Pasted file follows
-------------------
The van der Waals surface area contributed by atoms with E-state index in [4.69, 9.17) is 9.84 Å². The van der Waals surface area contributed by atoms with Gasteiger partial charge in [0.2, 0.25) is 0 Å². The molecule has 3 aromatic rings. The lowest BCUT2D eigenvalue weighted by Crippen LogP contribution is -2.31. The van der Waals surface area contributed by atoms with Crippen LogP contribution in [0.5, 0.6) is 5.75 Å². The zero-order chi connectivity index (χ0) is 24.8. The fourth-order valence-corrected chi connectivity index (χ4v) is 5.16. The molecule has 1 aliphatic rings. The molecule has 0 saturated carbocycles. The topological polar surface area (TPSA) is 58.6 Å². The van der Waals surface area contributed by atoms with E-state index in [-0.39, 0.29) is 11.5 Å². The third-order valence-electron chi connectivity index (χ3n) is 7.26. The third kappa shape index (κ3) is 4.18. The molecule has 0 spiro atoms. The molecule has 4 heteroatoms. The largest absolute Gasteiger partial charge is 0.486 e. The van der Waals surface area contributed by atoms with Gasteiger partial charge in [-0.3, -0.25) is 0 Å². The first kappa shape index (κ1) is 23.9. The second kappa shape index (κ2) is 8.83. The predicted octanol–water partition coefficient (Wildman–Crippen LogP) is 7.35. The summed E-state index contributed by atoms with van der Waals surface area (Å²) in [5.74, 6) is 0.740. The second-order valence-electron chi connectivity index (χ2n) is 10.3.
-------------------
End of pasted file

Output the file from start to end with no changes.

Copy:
The van der Waals surface area contributed by atoms with E-state index in [4.69, 9.17) is 9.84 Å². The van der Waals surface area contributed by atoms with Gasteiger partial charge in [0.2, 0.25) is 0 Å². The molecule has 3 aromatic rings. The lowest BCUT2D eigenvalue weighted by Crippen LogP contribution is -2.31. The van der Waals surface area contributed by atoms with Crippen LogP contribution in [0.5, 0.6) is 5.75 Å². The zero-order chi connectivity index (χ0) is 24.8. The fourth-order valence-corrected chi connectivity index (χ4v) is 5.16. The molecule has 1 aliphatic rings. The molecule has 0 saturated carbocycles. The topological polar surface area (TPSA) is 58.6 Å². The van der Waals surface area contributed by atoms with E-state index in [-0.39, 0.29) is 11.5 Å². The third-order valence-electron chi connectivity index (χ3n) is 7.26. The third kappa shape index (κ3) is 4.18. The molecule has 0 spiro atoms. The molecule has 4 heteroatoms. The largest absolute Gasteiger partial charge is 0.486 e. The van der Waals surface area contributed by atoms with Gasteiger partial charge in [-0.3, -0.25) is 0 Å². The first kappa shape index (κ1) is 23.9. The second kappa shape index (κ2) is 8.83. The predicted octanol–water partition coefficient (Wildman–Crippen LogP) is 7.35. The summed E-state index contributed by atoms with van der Waals surface area (Å²) in [5.74, 6) is 0.740. The second-order valence-electron chi connectivity index (χ2n) is 10.3.